His products have revolutionised the way that developers conceive user experience, and fundamentally shifted the way users access the internet, as Apple’s closed mobile platforms, the iPad, iPod, and iPhone, are increasingly popular worldwide.

Not only has Jobs become synonymous with Apple’s brand, he has been almost entirely responsible for shaping each and every product decision. Fast Company’s Farhad Manjoo shed some light on this in an otherwise laudatory 2000 piece on the company. “Apple’s engineers spend 100 per cent of their time making products planned by a small club of senior managers – and sometimes entirely by Jobs himself,” he wrote. “The CEO appoints himself the de facto product manager for every important release; Jobs usually meets with the teams working on these new gadgets and apps once a week, and he puts their creations through the paces.”

As Apple surpassed Microsoft in 2010 to become the most valued tech company – with Google ranked a more distant third – it was clear the primary threat to its momentum would be losing its leader. No one knows for sure when Apple will lose Jobs permanently; his January 17th announcement of a leave of absence did not define the period of time. Although the announcement barely caused a dent in Apple’s stock price, given Apple’s next-day announcement of record-setting Q4 2010 earnings, history does not predict continued good fortune for Apple on this front.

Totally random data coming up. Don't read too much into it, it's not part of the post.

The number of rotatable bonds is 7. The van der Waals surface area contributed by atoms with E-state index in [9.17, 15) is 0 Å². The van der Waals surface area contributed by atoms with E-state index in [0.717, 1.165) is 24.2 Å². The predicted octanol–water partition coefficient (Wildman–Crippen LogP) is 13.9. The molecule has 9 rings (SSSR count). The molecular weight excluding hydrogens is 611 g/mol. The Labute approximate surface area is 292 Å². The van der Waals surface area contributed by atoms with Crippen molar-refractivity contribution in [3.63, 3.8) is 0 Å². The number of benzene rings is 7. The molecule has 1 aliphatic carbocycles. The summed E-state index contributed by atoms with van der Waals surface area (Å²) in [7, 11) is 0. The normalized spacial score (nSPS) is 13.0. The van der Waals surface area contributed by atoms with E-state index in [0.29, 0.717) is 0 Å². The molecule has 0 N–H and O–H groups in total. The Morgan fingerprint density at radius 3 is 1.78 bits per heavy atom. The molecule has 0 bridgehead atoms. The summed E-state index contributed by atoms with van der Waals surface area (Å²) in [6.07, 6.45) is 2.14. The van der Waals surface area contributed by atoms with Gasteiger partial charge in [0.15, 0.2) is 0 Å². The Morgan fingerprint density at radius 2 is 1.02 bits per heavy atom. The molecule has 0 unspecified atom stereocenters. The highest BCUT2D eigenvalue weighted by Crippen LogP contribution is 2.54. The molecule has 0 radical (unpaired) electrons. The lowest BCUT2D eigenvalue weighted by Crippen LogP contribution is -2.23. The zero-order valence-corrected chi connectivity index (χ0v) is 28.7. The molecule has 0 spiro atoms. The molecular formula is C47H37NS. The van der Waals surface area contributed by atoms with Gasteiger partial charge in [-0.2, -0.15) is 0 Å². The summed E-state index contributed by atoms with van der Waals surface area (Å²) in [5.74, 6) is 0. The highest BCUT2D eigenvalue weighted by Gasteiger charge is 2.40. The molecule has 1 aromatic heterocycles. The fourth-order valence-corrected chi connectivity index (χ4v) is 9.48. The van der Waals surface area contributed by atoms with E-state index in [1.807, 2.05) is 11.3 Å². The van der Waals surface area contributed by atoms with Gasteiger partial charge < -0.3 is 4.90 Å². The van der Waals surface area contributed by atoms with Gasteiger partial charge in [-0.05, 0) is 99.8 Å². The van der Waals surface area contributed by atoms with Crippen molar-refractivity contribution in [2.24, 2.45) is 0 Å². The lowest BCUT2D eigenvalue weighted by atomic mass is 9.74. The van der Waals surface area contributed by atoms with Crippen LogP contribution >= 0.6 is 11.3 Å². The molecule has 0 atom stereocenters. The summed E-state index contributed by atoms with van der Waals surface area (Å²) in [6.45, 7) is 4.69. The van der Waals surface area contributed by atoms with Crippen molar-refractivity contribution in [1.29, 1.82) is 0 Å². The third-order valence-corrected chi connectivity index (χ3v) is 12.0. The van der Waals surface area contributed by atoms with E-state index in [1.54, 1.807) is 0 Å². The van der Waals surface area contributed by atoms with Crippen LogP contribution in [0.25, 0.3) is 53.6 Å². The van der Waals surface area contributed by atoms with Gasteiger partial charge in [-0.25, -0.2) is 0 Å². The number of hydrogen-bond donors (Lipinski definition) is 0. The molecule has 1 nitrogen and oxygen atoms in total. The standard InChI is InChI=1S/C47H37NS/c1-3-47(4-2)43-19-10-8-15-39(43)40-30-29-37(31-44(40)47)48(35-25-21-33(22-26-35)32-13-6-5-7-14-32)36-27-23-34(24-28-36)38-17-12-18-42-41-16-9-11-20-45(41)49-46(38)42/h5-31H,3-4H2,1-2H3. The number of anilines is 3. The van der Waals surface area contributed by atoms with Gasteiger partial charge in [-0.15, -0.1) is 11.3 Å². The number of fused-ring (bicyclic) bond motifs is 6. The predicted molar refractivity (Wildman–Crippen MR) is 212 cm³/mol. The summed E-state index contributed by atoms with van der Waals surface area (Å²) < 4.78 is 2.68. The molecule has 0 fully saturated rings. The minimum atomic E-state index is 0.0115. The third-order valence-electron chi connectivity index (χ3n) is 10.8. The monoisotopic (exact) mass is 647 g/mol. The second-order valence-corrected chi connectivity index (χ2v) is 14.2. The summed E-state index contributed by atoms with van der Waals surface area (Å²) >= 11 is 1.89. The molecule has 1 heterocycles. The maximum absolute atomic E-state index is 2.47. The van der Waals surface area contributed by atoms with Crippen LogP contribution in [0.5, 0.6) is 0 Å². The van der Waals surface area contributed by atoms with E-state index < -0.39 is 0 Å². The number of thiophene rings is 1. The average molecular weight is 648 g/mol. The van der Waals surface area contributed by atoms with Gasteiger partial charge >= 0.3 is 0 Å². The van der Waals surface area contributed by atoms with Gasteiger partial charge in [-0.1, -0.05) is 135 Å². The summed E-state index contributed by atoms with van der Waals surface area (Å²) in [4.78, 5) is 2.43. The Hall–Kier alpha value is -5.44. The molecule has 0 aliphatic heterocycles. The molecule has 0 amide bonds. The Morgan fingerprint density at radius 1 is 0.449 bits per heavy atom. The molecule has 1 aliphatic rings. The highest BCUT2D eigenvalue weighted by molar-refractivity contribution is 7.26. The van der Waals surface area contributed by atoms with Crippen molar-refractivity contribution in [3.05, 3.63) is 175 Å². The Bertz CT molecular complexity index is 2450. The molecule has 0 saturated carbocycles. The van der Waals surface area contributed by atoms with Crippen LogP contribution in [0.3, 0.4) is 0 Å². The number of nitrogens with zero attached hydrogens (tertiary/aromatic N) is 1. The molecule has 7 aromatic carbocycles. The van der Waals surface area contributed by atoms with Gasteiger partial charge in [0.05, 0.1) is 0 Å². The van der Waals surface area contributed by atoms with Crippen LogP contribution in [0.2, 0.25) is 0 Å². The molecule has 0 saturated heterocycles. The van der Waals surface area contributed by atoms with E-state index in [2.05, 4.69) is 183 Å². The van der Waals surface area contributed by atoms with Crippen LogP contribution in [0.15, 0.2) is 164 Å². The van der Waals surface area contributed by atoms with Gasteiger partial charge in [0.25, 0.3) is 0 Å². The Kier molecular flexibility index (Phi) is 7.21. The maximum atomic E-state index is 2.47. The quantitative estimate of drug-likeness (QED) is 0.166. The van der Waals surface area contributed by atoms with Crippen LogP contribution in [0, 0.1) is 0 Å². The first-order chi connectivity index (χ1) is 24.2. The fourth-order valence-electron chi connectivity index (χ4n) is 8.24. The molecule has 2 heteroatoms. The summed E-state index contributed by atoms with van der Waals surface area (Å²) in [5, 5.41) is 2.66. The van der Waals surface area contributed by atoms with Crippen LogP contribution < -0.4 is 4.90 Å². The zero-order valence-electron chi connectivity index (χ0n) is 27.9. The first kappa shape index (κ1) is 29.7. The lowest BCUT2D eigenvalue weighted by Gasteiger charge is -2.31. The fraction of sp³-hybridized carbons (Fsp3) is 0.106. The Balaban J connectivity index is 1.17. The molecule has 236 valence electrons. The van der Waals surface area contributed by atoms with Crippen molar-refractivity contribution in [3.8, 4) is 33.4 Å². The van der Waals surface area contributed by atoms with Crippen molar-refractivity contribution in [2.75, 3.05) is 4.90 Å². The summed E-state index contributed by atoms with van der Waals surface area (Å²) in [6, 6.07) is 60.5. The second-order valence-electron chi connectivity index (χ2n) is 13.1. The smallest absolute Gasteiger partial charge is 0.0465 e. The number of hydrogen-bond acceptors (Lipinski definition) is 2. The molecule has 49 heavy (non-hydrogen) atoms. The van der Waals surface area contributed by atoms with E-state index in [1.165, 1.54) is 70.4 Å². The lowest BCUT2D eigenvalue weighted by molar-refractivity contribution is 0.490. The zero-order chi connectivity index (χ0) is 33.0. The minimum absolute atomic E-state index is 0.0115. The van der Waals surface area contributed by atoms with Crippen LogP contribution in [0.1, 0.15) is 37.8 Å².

During Jobs’s last leave of absence in 2009, Apple’s stock dropped by 50 per cent, only to recover after his return. The question is critical for Apple: can it maintain its position as a pioneer and lead the computer industry’s transition to mobile without Jobs? As both Google and Apple face dramatic transitions, perhaps they can take consolation from the example of their kid brother, social media site Twitter. After being lead by both of its co-founders in succession until 2010, Twitter has handed the reigns to its third CEO in three years, COO Dick Costolo, to develop the site’s new interface. Quick turnover of CEOs has only helped Twitter’s explosive growth, proving the timeless truth that, especially in Silicon Valley, product is king. If Page can deliver on his promise to reignite small-scale innovation at Google, he may retain users’ perception that Google is on their side. If Apple can infuse Steve Jobs’s vision into the core of its iteration process, with steady product rollouts continuing even in his absence, as planned- it may survive the departure of the man himself. Ultimately, a company leader- whether guru or tyrant- is only as powerful as his ability to ensure that the customer rules.

 
  Copyright 2011, Aramex International